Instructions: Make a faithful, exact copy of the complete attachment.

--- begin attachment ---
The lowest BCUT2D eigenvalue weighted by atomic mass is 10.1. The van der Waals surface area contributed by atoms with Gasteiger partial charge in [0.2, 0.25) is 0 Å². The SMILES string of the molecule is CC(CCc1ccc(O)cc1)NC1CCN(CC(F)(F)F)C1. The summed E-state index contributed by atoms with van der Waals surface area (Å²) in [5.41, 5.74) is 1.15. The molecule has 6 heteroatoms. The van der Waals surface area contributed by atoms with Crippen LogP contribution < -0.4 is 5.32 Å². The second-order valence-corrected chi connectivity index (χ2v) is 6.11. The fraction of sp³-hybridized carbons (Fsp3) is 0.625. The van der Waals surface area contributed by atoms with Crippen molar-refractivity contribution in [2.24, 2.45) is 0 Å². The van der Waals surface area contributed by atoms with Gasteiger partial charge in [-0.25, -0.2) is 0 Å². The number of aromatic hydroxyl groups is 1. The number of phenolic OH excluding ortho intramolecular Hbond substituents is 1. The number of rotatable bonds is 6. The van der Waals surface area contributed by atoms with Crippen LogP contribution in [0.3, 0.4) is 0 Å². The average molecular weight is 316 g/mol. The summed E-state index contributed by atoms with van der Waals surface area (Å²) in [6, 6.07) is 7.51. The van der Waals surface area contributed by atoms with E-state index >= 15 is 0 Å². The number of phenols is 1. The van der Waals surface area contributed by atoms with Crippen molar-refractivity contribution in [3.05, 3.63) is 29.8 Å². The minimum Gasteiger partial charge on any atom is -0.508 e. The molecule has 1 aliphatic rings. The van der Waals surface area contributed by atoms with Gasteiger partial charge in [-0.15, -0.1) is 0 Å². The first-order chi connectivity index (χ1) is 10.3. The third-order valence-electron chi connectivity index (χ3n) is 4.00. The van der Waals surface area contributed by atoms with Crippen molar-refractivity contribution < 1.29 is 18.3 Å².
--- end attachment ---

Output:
The lowest BCUT2D eigenvalue weighted by atomic mass is 10.1. The van der Waals surface area contributed by atoms with Gasteiger partial charge in [0.2, 0.25) is 0 Å². The SMILES string of the molecule is CC(CCc1ccc(O)cc1)NC1CCN(CC(F)(F)F)C1. The summed E-state index contributed by atoms with van der Waals surface area (Å²) in [5.41, 5.74) is 1.15. The molecule has 6 heteroatoms. The van der Waals surface area contributed by atoms with Crippen LogP contribution < -0.4 is 5.32 Å². The second-order valence-corrected chi connectivity index (χ2v) is 6.11. The fraction of sp³-hybridized carbons (Fsp3) is 0.625. The van der Waals surface area contributed by atoms with Crippen molar-refractivity contribution in [2.24, 2.45) is 0 Å². The van der Waals surface area contributed by atoms with Gasteiger partial charge in [-0.25, -0.2) is 0 Å². The number of aromatic hydroxyl groups is 1. The number of phenolic OH excluding ortho intramolecular Hbond substituents is 1. The number of rotatable bonds is 6. The van der Waals surface area contributed by atoms with Crippen LogP contribution in [0.3, 0.4) is 0 Å². The average molecular weight is 316 g/mol. The summed E-state index contributed by atoms with van der Waals surface area (Å²) in [6, 6.07) is 7.51. The van der Waals surface area contributed by atoms with E-state index >= 15 is 0 Å². The number of phenols is 1. The van der Waals surface area contributed by atoms with Crippen molar-refractivity contribution in [3.05, 3.63) is 29.8 Å². The minimum Gasteiger partial charge on any atom is -0.508 e. The molecule has 1 aliphatic rings. The van der Waals surface area contributed by atoms with Gasteiger partial charge in [-0.15, -0.1) is 0 Å². The first-order chi connectivity index (χ1) is 10.3. The third-order valence-electron chi connectivity index (χ3n) is 4.00. The van der Waals surface area contributed by atoms with Crippen molar-refractivity contribution < 1.29 is 18.3 Å².